The Chatter: McConnell loans himself $1.8M, Grimes doubles down on false claim in ad and 'Pennsyltucky' woman
10/25/2014 11:38 AM
Kentucky U.S. Sen. Mitch McConnell is combating a new wave of Democratic spending in his race against Alison Lundergan Grimes by loaning his campaign $1.8 million, Politico reported Friday.
The Washington, D.C., outlet reported that McConnell’s personal contribution tops investments by the Democratic Senatorial Campaign Committee and the Senate Majority PAC totaling $1.5 million less than two weeks before the Nov. 4 election.
A campaign official told Politico McConnell’s loan reinforces the Senate Republican leader’s view that the National Republican Senatorial Committee’s resources should be spent in other midterm elections rather than his own.
“Sen. McConnell has maintained a longstanding personal commitment to his members that he won’t draw any resources from the team,” John Ashbrook, McConnell’s spokesman, told Politico. “So he’s going to match Obama’s money men out of his own pocket.”
McConnell holds an $800,000 cash advantage heading into the election, $5.2 million on hand compared to $4.4 million for Grimes, according to the latest campaign finance reports.
Coal keeps the Pinnochios coming
A Grimes ad blaming McConnell for the closure of one of two coal-fired units at Big Sandy Power Plant in Louisa, Ky., was given four Pinnochios by The Washington Post Thursday.
The newspaper’s fact checker Grimes “should be ashamed of herself” for airing an ad that doubles down on a falsehood of McConnell and his wife collecting $600,000 from anti-coal efforts and “makes another highly questionable assertion” that McConnell did not fight for scrubbers needed to reduce carbon dioxide emissions at the plant.
The ad can be seen here:
Grimes’ campaign based part of the ad on McConnell’s votes against spending plans that included funds for clean-coal technology like scrubbers, but the Post reports those budgets passed despite McConnell’s vote. What’s more, McConnell’s votes were cast after American Electric Power’s decision to shutter the coal-fired unit, according to the newspaper.
The ad also includes a statement that McConnell and his wife, former U.S. Labor Secretary Elaine Chao, pocketed $600,000 from anti-coal interests, a claim already debunked by The Washington Post and given four Pinnochios.
The claim relies on Chao’s position on boards with Bloomberg Philanthropies, which committed $50 million to the Sierra Club’s Beyond Coal initiative a year before Chao joined the board, and Wells Fargo, which began curtailing its investments in mountain-top-removal mining operations five years before she became a director, according to the newspaper.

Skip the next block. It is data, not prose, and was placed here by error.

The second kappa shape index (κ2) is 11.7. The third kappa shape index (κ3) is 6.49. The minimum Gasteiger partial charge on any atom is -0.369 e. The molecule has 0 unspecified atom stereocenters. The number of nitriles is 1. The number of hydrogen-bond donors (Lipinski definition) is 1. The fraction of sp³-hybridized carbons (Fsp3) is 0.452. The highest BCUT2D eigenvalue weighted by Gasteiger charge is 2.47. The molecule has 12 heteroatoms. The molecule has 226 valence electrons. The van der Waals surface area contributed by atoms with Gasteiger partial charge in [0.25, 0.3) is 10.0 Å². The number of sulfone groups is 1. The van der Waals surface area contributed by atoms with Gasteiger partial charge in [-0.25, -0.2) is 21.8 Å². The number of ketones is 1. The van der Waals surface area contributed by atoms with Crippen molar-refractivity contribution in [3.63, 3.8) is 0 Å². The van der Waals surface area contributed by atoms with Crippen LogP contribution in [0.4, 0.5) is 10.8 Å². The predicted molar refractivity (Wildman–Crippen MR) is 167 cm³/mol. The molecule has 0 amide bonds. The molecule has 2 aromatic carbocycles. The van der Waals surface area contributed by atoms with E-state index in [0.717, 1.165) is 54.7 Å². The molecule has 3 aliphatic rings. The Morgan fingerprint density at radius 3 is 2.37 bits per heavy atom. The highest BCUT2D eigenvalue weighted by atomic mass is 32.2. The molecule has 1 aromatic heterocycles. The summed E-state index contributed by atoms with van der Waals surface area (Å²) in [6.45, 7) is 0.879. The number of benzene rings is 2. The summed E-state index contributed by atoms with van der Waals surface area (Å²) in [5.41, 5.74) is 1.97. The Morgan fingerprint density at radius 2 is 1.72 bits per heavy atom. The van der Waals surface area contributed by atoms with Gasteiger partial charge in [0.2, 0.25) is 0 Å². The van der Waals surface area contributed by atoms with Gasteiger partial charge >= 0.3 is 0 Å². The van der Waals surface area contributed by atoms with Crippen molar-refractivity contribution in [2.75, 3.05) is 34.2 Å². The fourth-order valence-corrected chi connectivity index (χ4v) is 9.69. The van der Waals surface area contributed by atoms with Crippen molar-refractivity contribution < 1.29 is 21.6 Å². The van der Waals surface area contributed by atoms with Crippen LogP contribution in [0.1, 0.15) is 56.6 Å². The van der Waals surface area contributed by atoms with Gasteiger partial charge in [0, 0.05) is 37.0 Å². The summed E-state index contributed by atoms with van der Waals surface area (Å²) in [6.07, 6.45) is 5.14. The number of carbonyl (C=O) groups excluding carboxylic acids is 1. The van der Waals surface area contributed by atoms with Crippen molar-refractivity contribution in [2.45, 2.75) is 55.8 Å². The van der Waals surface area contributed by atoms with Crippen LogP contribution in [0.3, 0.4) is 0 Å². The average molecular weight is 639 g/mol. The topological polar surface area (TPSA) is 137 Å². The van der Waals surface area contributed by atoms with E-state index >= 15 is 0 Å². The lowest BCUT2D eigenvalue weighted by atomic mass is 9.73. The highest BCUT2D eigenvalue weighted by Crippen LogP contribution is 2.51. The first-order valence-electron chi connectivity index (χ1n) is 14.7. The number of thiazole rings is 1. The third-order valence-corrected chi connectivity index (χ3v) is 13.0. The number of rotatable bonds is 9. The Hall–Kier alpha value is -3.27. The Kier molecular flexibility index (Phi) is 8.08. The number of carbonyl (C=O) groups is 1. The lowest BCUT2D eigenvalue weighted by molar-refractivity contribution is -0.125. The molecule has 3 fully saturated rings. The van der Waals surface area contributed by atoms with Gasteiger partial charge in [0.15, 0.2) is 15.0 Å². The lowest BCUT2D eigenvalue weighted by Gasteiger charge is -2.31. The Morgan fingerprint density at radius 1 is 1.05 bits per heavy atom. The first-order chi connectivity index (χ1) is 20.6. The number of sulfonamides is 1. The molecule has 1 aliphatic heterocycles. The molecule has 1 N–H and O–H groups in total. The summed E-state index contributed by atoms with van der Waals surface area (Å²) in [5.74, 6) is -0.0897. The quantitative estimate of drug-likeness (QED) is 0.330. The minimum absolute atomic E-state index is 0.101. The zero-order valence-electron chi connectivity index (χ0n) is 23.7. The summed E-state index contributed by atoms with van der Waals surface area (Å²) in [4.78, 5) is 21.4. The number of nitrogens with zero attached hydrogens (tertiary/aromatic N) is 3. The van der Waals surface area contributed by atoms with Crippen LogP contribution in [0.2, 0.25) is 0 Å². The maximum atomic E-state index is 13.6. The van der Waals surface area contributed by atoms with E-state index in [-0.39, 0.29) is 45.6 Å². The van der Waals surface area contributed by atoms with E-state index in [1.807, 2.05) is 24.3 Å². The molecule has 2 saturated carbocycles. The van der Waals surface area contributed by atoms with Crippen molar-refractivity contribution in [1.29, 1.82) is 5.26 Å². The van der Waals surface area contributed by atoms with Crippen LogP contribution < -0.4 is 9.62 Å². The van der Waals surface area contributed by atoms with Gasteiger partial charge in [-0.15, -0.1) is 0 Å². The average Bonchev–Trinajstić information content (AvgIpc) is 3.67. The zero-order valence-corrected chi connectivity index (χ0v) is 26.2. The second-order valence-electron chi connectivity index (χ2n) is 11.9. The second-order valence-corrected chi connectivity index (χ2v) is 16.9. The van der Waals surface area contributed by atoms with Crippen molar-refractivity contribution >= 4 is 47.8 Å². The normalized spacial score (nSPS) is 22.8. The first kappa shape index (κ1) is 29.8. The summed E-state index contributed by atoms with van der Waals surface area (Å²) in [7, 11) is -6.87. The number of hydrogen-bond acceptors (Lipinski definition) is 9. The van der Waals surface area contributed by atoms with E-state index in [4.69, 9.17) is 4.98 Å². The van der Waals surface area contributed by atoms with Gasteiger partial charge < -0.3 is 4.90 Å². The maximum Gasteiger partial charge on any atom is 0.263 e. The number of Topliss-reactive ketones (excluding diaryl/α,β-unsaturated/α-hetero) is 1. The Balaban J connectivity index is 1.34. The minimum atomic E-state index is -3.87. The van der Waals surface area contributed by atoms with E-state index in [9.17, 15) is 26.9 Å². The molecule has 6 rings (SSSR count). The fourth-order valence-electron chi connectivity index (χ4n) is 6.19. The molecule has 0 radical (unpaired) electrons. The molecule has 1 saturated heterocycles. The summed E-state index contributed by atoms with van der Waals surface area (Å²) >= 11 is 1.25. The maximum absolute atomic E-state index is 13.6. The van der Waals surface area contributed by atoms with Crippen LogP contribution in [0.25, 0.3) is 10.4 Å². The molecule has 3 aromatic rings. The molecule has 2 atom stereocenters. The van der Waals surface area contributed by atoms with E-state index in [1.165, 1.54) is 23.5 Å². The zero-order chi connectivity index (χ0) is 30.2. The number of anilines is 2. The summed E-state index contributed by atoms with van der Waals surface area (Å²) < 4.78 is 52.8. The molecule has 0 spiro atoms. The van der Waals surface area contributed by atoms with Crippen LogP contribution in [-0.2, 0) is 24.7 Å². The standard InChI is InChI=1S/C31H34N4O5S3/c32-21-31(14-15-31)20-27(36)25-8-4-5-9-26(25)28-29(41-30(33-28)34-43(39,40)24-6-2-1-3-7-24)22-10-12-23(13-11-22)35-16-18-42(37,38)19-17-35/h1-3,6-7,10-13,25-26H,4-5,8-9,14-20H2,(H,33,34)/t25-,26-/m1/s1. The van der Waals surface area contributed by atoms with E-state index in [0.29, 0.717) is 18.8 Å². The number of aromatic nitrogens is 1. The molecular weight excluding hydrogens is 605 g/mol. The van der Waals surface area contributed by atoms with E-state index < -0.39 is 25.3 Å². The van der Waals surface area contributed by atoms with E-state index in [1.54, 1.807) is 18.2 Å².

From The Washington Post:
So let’s review. Grimes first makes a nonsense claim that McConnell should have somehow arranged for scrubbers in a privately-owned plant that would have sent utility rates soaring.
Then, in a desperate effort to somehow cite Bloomberg’s name, she accuses McConnell of being bought off by a $9,000 payment to McConnell’s wife (who is independently wealthy). Citing a $600,000 number from “enemies of coal” is especially silly, as it mostly involves money from a bank that continues to finance coal companies.
Most striking, Grimes puts her own credibility on the line by uttering these recidivist claims herself, rather than relying on an unseen narrator.
We realize that the game of politics is sometimes played rough in Kentucky, but this ad is beyond the pale. Indeed, it is likely the worst ad of a nasty campaign year. Grimes should be ashamed of herself.
A woman who cast herself as a strong Kentucky woman supporting McConnell in one of the senator’s recent ads isn’t actually registered to vote in the state, The New York Times reported Friday.
Dallas Knierman appears once in the advertisement and says Grimes “wants me to believe that strong women and strong values are incompatible,” but the newspaper reports she’s registered to vote in her home state of Pennsylvania.
Knierman, a University of Louisville student, hails from “Pennsyltucky” on her personal blog, according to the Times.
“Obviously as a college student she hasn’t changed her registration from where she grew up but that doesn’t make her any less qualified to speak as a young woman who lives in Kentucky,” McConnell campaign manager Josh Holmes told the newspaper.
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